and festivals. “I think it’s just a really good change from the long year of recording and song writing we’ve had. It’s hard work, but it’s nice to play in different cities with different crowds and see how they receive our music. When they sing along you think ‘wow, how’d they even hear about this song in the first place?’ It’s weird but great.” Lovin’ life on the road, they still feel the pressures of performing and travel; “Sometimes it would take 10 hours driving or catching a bus from venue to venue, but I guess that’s what it’s all about. Going that distance to play that music.” Apart from wrapping up their nationwide tour and kicking on with some Triple J gigs and festivals over the coming months, the boys from The Holidays love nothing more – other than playing their vivacious tunes to crowds of hungry listeners – than kicking back, going on a cheap holiday and having a surf. Good ol’ Aussie boys. We asked Will what a day in the life of a Holiday may involve and why music is important to him. “I get up, have a coffee, then a tea – in that order – and then who knows, go over to Andrew’s place and play some music. Music is such a great remedy for mood. You can express yourself. There’s nothing quite like it.” True that, Will. True that. Feel like a pick me up? Feel like getting away? Something that sounds like better times are on the way? Don’t look past the Holidays. Let them seduce you with their bongo-rock glory, their live performance energy and, of course, their promises of Summer.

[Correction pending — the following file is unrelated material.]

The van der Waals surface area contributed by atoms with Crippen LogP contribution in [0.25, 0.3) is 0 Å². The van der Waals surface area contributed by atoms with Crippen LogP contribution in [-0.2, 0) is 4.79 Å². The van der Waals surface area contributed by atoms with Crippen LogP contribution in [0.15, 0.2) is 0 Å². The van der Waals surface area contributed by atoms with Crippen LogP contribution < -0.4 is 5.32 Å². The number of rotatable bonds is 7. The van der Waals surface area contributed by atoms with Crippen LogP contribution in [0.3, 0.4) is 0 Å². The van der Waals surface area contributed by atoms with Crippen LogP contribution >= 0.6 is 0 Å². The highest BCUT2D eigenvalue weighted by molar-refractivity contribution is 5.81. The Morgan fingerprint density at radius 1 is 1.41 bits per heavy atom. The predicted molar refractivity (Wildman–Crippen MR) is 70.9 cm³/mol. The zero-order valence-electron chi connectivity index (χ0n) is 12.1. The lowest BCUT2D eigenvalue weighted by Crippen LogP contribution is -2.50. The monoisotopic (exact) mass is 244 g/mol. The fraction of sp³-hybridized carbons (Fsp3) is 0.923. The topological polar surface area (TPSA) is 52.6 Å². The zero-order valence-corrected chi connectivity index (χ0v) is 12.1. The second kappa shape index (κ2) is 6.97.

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RECORDS What moment in history would this album be, and why?
‘Golden Week For The Poco Poco Beat.’
Words: Matt Byron
Words: Sarah Grant
The Suzan is colorful and wonderful, and this album should be celebrated by anyone who experiences it- like the aurora borealis. A reminder that there are rare and magnificent things to be discovered in the world.
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‘KISSES’ Kisses by Kisses is not a moment in time but an era; it is the height of the Athenian empire circa 430 BCE. It’s full of power like the Athenian army ready to conquer all; it’s old-worldly but with the element of reinvention that issynonymous with the rise of Greek culture.
Black Brian Eno Mountain ‘Small Craft ‘Wilderness Heart.’
On A Milk Sea’ Words: Nick How
Words: Adam Byrne
Wilderness Heart is America in the late 60s/ early 70s. Think ‘Easy Rider’ -endless desert roads, hair, flairs, Sabbath and a touch of paranoia.
This album is the first moon landing. I’m pretty sure Eno smokes weed, drops acid, and creates. I bet in his head he is experiencing it with Armstrong.
Zola Jesus Passenger ‘Stridulum II.’ Words: Chris Dore
‘Flight of the Crow’
Words: Sarah Wright
Words: Evan Wilcox